For example, do you know whether your accounts are segregated from your bank’s assets? If your accounts are not segregated, are you familiar with the safeguards your bank puts in place to protect amounts above the FDIC deposit insurance limits? Many financial institutions offer robust treasury management services (including a variety of sweep accounts) to help mitigate against risk and maximize the availability of FDIC insurance. Becoming familiar with the regulations in place for deposit insurance is a key party of your due diligence.

Businesses should talk to their financial institutions, consultants, and attorneys about various options. Most financial institutions are transparent with deposit insurance but all customers are encouraged to be proactive with asking questions, and financial institutions are encouraged to be more proactive with customers to advise them of options and to help alleviate unfounded concerns and anxiety in the marketplace. 

In sum, there are many well-run, diversified portfolio financial institutions in your communities and their images should not be tarnished by the collapse of SVB. Each financial institution is different in its approach to corporate governance, risk tolerance, and investment policies. It is essential that all financial institutions review and consider that status of those internal policies in the current environment.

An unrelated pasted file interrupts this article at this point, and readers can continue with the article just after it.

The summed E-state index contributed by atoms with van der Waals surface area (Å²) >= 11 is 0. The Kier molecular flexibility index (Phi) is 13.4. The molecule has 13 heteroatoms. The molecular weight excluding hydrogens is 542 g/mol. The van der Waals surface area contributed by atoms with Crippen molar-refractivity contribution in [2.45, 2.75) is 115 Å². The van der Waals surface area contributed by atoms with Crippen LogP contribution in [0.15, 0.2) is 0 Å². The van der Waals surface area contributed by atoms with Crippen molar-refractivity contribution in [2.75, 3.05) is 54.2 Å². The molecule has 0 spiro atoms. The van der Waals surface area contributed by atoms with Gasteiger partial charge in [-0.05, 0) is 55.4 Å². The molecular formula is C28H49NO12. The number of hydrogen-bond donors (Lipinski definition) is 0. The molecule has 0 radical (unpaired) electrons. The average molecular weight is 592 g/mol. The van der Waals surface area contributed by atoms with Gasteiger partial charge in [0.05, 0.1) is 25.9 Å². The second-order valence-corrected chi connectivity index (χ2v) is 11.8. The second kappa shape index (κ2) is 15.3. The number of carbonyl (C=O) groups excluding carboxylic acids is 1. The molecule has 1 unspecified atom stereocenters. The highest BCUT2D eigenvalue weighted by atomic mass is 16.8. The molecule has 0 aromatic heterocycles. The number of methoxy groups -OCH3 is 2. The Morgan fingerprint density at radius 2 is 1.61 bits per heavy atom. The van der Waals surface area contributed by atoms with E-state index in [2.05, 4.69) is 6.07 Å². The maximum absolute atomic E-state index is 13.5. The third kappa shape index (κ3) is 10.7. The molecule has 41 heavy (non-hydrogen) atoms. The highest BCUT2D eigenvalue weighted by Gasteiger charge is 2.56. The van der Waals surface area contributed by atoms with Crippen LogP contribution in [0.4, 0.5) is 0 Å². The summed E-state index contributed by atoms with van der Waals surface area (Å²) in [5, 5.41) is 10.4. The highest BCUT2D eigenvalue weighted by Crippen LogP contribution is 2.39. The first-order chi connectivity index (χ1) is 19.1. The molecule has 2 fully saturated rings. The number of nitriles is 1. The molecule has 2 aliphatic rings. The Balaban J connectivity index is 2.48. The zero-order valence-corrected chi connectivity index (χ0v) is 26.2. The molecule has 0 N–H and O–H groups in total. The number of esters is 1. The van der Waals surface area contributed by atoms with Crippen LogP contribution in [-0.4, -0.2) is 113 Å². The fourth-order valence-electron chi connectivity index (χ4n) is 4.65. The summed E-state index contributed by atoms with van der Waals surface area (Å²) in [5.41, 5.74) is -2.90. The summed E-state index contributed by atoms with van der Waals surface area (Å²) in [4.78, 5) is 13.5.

We understand this is a very fluid situation, and we will continue to monitor the news and ensuing fallout from the SVB collapse. We will continue to keep you informed of the latest financial and legal developments around the financial services and banking industry.

About Our Authors

Lou Ursini is the Adams and Reese Financial Services Practice Group Leader and a Partner in the firm’s Tampa office.

Phil Buffington is the Adams and Reese Financial Services-Community Bank Team Leader and a Partner in the firm’s Jackson Office.

Scott Jones is an Adams and Reese Partner and an attorney advising financial institutions on payment, operational and compliance issues throughout the United States.

Jacqueline Feliciano is an Adams and Reese Associate in the firm’s Tampa office. She has a Master of Laws in Taxation and is a middle-market mergers and acquisitions attorney.